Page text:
“I don’t know where we’re at,” Phil’s dad used to say from the front seat of his handicapped van. In his later days my father-in-law, sweet and intelligent seemed to live in an anxious state of lost.
He leaned far forward against the taut seatbelt, and peered with squinted eyes at the road ahead. The road he’d traveled many times had not changed.
Then he turned toward his son, my husband at the wheel. “I have no idea where we’re at. Do you know where we’re at?”
“I know where we are, Dad.”
“You know how to get home?”
“I know the road home.”
I sat on the bench seat at the very back, a wide gap open between where my husband’s father sat in his power chair at the front. I watched the scene repeat and heard the question like a broken record.
How sad, I thought, to be so disoriented.
Dad lived a full life of ministry, living overseas much of the time, then teaching Spanish in an American classroom until MS crippled his body. But even then he knew where he was going and the reasons driving him.
It seemed like who he’d been once upon a time leached out of him as he aged.
I didn’t realize how much he could still teach me, mentor me, despite thickening fog of old age. Or maybe because.
”And if I go and prepare a place for you, I will come again and will take you to myself, that where I am you may be also. And you know the way to where I am going.”Thomas said to him, “Lord, we do not know where you are going. How can we know the way?” Jesus said to him, “I am the way, and the truth, and the life. John 14:1-6 ESV
Thomas must have felt somewhat like my father-in-law. He squinted ahead but he didn’t recognize the road. He hadn’t yet fully comprehended who was at the wheel. The way home blurred.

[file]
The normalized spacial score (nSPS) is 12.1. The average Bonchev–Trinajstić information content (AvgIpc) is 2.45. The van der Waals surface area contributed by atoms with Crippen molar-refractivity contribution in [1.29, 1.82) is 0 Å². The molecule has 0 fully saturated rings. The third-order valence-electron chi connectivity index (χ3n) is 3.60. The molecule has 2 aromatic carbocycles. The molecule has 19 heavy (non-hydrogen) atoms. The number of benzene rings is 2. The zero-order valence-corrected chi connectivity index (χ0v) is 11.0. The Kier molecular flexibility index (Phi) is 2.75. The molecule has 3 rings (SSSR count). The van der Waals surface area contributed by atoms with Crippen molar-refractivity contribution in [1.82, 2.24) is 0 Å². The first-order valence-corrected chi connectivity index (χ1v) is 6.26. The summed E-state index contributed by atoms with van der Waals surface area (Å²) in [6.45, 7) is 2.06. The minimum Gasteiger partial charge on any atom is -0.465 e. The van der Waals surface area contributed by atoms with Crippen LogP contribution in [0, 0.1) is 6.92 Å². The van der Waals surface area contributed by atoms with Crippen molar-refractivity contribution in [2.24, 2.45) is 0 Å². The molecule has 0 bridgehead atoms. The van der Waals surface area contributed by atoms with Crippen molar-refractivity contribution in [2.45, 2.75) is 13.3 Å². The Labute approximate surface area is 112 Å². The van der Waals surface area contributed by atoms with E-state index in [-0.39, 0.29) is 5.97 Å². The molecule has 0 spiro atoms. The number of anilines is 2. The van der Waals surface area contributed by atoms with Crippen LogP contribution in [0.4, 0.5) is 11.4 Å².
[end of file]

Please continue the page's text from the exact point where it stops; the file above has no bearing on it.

We squint too, don’t we in this life of joys, sorrows, fears and doubts?
Our eyes narrow and we try to look beyond those chaotic years when the squirming and shouting of little ones keep us awake.
In dark alone nights we squint for a light in the distance, companionship, a listening ear.
When life and death teeters, we squint to see beyond doctor’s visits, test results and uncertainty.
As children peel off to make their own lives, we squint to see how things will turn out and future cares nearly choke us. “Thomas said to him, “Lord, we do not know where you are going. How can we know the way?” John 14:5 ESV
Squinting grows tiresome.
“You know the way to where I am going.” Jesus assured his disciples. Only dear doubting Thomas had the blunt authenticity to admit he was still lost in fog.
Mere moments passed before my father-in-law said again, “I have no idea where we’re at. Do you know where we’re at?”
“Yes, Dad. We’re nearly home.”
Only dear doubting Thomas had the blunt authenticity to admit he was still lost in fog
He leaned and peered through the darkness and asked again.
“Where are we? I’m lost.”
I recognize that anxious voice inside that pleads with the Father.
“Do you know where I’m at? Do see me? Do you hear me? I feel lost.”
“Let not your hearts be troubled. Believe in God; believe also in me. In my Father’s house are many rooms. If it were not so, would I have told you that I go to prepare a place for you? John 14:1-2
And then as Jesus assured Thomas we can remind ourselves too. God is in the driver’s seat. We can trust Him to get us safely home even though the way ahead is murky. Not only does He know the way, He is the way.John 14:6 ESV
My husband glanced over at his dad, hands on the wheel, “You know me, don’t you?”
My father-in-law turned to his son with surprise on his face. “Well of course I do.”
“I’m driving,” Phil said confidently. “I know the way. You are with me and I will get you home.”
“Oh, you know where to go?”
“Let not your hearts be troubled,” Jesus told his followers.
“You can trust the driver, Dad. I know where to go.”
“You’ve been on this road before?”
My latest article at Bible Study Tools:
Our culture idolizes strength. You might wonder, why we have a hard time with ‘power made perfect in weakness’?
Recently Phil and I have become fans of Grand Monday Nights with Legacy Coalition. August 23 at 7:00 PM CST Phil and I have the opportunity to present a webinar highlighting 4 Imprints of a Grandparent. It would be such an honor to have you join.
Go to this link to sign up to join the free webinar:
Here’s a video preview of what we’ll be presenting?